Shareable Content Object Reference Model (SCORM) is an XML-based framework used to define and access information about learning objects so they can be easily shared among different learning management systems (LMSs). SCORM was developed in response to a United States Department of Defense (DoD) initiative to promote standardization in e-learning.
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The DoD had been frustrated by problems they encountered when trying to share distance learning courses among different learning management systems used within the Department, so in 1997 they formed the Advanced Distributed Learning (ADL) specification group to create a way to make learning content portable across various systems. ADL created the first version of SCORM, which originally stood for Shareable Courseware Object Reference Model. It was designed to facilitate moving course content and related information (such as student records) from one platform to another, to make course content into modular objects that can be reused in other courses, and to enable any LMS to search others for usable course content.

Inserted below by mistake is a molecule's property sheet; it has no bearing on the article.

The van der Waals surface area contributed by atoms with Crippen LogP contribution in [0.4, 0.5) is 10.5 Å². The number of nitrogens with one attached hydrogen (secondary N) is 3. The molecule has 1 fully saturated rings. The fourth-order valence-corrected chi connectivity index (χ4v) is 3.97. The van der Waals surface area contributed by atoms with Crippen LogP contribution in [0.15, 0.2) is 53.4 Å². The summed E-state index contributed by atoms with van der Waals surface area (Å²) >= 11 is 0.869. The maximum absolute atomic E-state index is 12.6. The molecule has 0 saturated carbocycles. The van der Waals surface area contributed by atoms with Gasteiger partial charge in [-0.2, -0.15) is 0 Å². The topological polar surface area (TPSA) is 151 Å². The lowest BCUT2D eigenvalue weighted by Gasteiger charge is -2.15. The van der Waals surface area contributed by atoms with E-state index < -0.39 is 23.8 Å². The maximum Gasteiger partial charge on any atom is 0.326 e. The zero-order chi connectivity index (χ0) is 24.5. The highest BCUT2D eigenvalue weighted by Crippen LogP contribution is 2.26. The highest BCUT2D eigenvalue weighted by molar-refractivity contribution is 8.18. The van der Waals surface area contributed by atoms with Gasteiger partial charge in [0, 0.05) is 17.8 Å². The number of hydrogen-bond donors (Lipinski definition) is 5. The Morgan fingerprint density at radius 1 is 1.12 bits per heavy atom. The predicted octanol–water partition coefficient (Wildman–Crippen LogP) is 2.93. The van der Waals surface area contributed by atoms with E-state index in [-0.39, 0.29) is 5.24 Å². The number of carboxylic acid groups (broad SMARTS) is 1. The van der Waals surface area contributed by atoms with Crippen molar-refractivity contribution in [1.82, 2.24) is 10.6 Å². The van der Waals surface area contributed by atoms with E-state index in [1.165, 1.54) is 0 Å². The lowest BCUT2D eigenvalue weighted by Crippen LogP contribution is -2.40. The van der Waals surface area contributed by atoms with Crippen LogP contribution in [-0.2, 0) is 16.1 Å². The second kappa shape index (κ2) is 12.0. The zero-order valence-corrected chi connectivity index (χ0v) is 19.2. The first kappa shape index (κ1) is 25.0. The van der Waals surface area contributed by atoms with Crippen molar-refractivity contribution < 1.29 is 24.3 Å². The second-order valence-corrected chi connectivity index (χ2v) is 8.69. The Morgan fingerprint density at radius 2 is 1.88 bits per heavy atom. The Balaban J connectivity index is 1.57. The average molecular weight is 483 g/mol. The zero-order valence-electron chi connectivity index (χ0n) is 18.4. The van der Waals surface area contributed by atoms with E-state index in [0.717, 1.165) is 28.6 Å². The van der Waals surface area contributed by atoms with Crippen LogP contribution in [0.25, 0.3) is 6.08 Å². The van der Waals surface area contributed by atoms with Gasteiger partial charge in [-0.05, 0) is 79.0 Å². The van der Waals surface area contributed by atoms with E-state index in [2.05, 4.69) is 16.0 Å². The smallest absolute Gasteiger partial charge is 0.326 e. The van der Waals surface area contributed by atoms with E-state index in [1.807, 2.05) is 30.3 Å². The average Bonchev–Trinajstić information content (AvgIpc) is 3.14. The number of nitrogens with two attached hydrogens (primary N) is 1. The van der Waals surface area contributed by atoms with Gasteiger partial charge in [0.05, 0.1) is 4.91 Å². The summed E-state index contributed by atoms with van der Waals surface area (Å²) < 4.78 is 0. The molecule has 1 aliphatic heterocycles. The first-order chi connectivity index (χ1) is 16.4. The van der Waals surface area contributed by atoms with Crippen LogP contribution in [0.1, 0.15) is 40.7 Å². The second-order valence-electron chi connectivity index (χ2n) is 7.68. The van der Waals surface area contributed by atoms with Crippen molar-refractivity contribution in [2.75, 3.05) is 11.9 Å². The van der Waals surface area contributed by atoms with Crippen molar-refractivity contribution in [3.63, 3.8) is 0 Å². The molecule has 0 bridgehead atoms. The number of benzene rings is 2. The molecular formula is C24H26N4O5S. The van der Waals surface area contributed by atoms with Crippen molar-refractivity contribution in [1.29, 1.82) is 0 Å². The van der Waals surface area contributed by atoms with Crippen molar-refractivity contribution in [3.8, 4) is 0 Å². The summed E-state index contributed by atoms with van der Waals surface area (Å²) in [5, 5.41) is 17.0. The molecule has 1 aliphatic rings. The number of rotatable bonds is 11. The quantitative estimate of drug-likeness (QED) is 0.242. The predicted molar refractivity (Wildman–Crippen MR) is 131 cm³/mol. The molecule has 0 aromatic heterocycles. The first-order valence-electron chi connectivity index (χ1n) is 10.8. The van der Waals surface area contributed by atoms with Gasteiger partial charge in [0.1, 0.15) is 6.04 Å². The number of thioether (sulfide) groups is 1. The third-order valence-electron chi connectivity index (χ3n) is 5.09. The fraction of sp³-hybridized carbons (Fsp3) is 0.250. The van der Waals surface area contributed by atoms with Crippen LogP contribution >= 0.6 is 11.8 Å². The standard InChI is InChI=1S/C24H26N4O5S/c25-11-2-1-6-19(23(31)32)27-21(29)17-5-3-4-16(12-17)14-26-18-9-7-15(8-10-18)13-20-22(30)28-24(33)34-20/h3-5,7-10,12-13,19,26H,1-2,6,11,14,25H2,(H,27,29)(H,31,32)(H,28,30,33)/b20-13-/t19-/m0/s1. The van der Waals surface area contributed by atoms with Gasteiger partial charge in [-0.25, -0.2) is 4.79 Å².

The SCORM specifications, which are distributed through the Advanced Distributed Learning (ADL) Initiative Network, define an XML-based means of representing course structures, an application programming interface (API), a content-to-LMS data model, a content launch specification, and a specification for metadata records for all components of a system. The ADL specification group's next challenge is to motivate vendors to comply with SCORM specifications.
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- ZDNet's Tech Update explores the background of the SCORM initiative in their article, "Searching for the perfect ... SCORM".